India, the exclusive host for the ICC Men’s World Cup 2023, is reaping substantial financial benefits, as indicated by a news report on Sunday. According to the details, the country is projected to amass over 660 billion Pakistani rupees in revenue from this significant cricket event. Nov 6, 2023
This sum, which totals $2.6 billion, serves to enhance the financial assets of the cricket board, which was already quite prosperous.
The 2019 World Cup held in England had a positive impact of $350 million on the British economy. In the past, India had the opportunity to co-host World Cups in collaboration with Pakistan, Sri Lanka, and Bangladesh.
This marks the inaugural occasion where the nation serves as the exclusive host for the major tournament, featuring 48 matches spread across ten of its cities. Among these, Ahmedabad boasts the world’s largest cricket stadium, the Narendra Modi Stadium, with an astonishing record-breaking seating capacity of 132,000 spectators.
The ICC will cover the expenses of the World Cup, with India’s primary source of revenue stemming from the event. Indian media reports indicate that the most significant income will be derived from TV broadcasting rights, with a projected receipt of PKR 360 billion.
The World Cup has brought a significant influx of foreign tourists, media personnel, broadcasters, and commentators, in addition to ten foreign teams, to India for the tournament.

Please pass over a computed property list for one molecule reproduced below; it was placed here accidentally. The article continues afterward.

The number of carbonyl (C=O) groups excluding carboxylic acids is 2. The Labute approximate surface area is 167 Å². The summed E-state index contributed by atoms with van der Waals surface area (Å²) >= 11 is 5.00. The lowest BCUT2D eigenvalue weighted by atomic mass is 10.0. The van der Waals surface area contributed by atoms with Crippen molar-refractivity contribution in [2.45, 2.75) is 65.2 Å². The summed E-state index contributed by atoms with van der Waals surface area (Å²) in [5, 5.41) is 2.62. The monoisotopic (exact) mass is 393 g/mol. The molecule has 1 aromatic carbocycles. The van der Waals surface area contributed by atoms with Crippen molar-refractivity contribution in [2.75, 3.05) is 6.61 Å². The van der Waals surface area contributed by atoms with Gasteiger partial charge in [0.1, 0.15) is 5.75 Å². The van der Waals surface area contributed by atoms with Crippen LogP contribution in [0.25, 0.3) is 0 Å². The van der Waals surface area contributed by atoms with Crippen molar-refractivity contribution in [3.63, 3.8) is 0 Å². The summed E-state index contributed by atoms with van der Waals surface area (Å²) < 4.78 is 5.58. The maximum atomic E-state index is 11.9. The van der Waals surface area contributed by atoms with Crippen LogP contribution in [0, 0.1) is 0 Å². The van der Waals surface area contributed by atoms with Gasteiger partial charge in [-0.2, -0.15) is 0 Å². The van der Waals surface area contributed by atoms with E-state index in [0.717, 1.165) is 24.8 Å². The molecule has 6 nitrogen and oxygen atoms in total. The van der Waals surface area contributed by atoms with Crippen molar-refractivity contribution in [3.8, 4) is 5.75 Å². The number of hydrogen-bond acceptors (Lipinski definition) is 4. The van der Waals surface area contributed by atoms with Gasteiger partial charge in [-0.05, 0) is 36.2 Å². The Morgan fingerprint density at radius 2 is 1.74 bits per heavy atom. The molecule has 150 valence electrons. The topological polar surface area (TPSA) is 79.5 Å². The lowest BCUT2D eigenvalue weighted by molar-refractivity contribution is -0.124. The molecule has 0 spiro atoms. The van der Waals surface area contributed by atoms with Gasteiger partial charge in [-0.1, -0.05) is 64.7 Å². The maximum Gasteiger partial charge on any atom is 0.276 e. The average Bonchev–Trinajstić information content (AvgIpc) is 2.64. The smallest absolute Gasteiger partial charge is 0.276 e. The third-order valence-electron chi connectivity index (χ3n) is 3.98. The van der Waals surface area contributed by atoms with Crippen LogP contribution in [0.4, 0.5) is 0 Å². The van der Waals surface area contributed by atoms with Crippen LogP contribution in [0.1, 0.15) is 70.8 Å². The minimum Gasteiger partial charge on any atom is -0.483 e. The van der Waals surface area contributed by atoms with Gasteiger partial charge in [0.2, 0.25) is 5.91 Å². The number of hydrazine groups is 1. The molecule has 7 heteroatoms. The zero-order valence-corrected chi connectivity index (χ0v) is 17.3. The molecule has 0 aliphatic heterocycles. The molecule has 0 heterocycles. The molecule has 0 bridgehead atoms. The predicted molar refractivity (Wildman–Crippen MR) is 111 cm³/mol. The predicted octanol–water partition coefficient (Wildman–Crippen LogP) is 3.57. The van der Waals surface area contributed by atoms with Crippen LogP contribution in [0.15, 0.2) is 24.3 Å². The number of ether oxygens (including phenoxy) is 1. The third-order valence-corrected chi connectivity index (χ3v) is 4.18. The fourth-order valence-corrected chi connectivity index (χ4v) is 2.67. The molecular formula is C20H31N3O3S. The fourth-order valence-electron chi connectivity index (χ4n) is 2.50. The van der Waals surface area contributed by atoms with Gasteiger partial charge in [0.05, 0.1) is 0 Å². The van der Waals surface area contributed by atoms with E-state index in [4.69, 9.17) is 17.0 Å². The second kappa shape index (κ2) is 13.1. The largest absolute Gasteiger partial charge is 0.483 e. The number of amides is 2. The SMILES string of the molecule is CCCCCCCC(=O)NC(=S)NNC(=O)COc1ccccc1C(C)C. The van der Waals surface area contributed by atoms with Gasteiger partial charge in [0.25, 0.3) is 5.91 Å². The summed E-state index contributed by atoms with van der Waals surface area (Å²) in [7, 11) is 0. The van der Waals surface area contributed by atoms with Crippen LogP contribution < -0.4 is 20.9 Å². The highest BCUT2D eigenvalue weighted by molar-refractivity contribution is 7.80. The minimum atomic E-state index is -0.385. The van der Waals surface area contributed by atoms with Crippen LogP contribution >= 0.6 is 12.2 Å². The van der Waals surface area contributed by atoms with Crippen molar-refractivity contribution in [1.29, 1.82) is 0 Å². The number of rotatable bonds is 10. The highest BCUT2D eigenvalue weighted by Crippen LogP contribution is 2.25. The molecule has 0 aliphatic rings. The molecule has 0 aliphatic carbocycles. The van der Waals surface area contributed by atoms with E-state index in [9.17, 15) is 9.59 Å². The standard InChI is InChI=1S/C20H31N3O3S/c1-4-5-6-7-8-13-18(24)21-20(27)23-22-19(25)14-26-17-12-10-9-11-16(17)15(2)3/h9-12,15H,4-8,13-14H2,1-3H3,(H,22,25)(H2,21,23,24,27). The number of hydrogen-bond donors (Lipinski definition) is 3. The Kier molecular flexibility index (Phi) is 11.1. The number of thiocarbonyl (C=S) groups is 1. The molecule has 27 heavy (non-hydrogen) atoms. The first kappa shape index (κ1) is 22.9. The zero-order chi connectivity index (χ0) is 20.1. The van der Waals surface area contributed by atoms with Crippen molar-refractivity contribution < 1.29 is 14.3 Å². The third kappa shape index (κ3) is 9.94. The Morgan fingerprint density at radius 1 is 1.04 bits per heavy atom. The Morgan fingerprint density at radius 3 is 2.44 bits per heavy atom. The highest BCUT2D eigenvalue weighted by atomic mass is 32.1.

In the ICC’s financial framework from 2017 to 2023, India is slated to receive a substantial portion of the revenue. The Indian cricket board is set to gain an additional $112 million compared to the prior model, resulting in a total sum of $405 million over an eight-year period. Pakistan is expected to receive $128 million, with an annual allocation of $12 to $15 million from this total.
Former PCB chairman Ehsan Mani, who previously chaired the ICC’s financial committee, suggested to the ICC that Pakistan and India should not be scheduled to play a group match in the World Cup.
Ehsan Mani requested the ICC allocate $10 million to Pakistan in anticipation of increased revenue when both teams compete in the semi-final, citing Pakistan’s significant contribution to revenue generation. However, the ICC did not endorse this proposal.
The current ICC financial model primarily favors India, as pointed out by the statement. It was mentioned that Zimbabwe and West Indies, by not participating in the World Cup, would miss out on a share of the revenue, which could have adverse effects on their cricket. The statement also criticized the ICC’s financial model, stating that it does not prioritize a fair distribution of the income generated from the World Cup.